Finally, I can share with you this project which I spent a considerable amount of time working on last year, before stalling at the final hurdle! Although I suppose finishing up at 24″ square is rather large for a mini quilt, it was originally destined for the Minda Challenge at last years AMQF and that was the size that I was aiming for.
The theme of the challenge was “Celebration” and it was a requirement to use a piece (visibly) of all of the fabrics supplied in the challenge entry pack. Otherwise I would possibly have made this in different prints, and it would have had an entirely different feel.
The basic pattern is “Kestrel” from the In-Flight series designed by Tartan Kiwi. Juliet’s patterns are always a pleasure to use, and this one was no exception. I added to the external pieces by putting in the 3 grey stars and one “sun” which is the goal of our soaring bird. Although I think that he is just flying for the joy of it. Something that we all need now and then – to do something for joy and not because we ought to, or should, or any other of those words. Our flight is always unique, and worth celebrating. In the end, I didn’t quite get it finished in time, and to be honest, I was sad at the thought of giving it away (as all entries were to be auctioned off) and I didn’t have the heart to give this one up. So it will now live in my studio, and inspire ME!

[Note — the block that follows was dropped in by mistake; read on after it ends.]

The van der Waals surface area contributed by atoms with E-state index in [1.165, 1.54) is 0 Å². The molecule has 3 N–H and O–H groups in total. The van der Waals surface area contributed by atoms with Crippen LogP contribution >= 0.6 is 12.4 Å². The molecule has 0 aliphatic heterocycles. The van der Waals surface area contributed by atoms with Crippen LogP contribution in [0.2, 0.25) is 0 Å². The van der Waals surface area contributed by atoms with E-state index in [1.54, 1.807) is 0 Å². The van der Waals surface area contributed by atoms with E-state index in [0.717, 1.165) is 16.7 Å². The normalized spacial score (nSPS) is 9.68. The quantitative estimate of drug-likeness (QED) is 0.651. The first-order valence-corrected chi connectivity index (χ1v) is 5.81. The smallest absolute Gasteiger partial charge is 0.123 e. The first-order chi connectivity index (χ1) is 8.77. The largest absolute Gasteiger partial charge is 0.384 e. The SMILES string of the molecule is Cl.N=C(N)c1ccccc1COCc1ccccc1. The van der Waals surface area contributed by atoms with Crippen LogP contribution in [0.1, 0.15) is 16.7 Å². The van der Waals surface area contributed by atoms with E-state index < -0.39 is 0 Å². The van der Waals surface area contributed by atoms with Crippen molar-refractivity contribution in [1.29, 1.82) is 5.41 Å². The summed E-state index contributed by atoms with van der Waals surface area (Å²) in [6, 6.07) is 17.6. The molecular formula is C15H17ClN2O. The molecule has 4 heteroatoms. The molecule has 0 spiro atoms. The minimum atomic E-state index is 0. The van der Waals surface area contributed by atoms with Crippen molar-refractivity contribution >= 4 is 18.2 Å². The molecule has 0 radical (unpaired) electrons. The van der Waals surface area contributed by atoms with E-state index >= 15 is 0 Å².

This was quilted using my Janome Horizon 7700 domestic machine. It was double batted, allowing for a beautiful amount of loft and texture in the finished quilt. The majority of the quilting was stitched using variegated Superior Fantastico thread in the colourway High Society, which is a beautiful blend of blues and violet. Perfect for the slate blue background of our night sky. The “mactavishing” of the quilting background represents the swirling air currents that we all fly through or over, but are often invisible to the eye. Felt, but not seen. The stars were very simply quilted with a silver Glide thread – which actually picked up the orange in the sun and turned into a golden thread for that section. How very handy!
I kept quilting of the kestrel very simple, with some outline stitching of the tail for drama, and then widely spaced rippling lines along the wings and feather tips, copying the lines printed into the fabric. I wanted the quilting here to be very light, to show the flow and movement of feathers without crushing the batting, allowing the bird to pop out of the background. The photos here are all side-lit, which is really good for showing up all the peaks and valleys in the quilting.
I can now admire this beauty every time I’m standing at my pressing board. I hope that it will encourage you to fly for the joy of it, and celebrate your strengths, just like it will for me.
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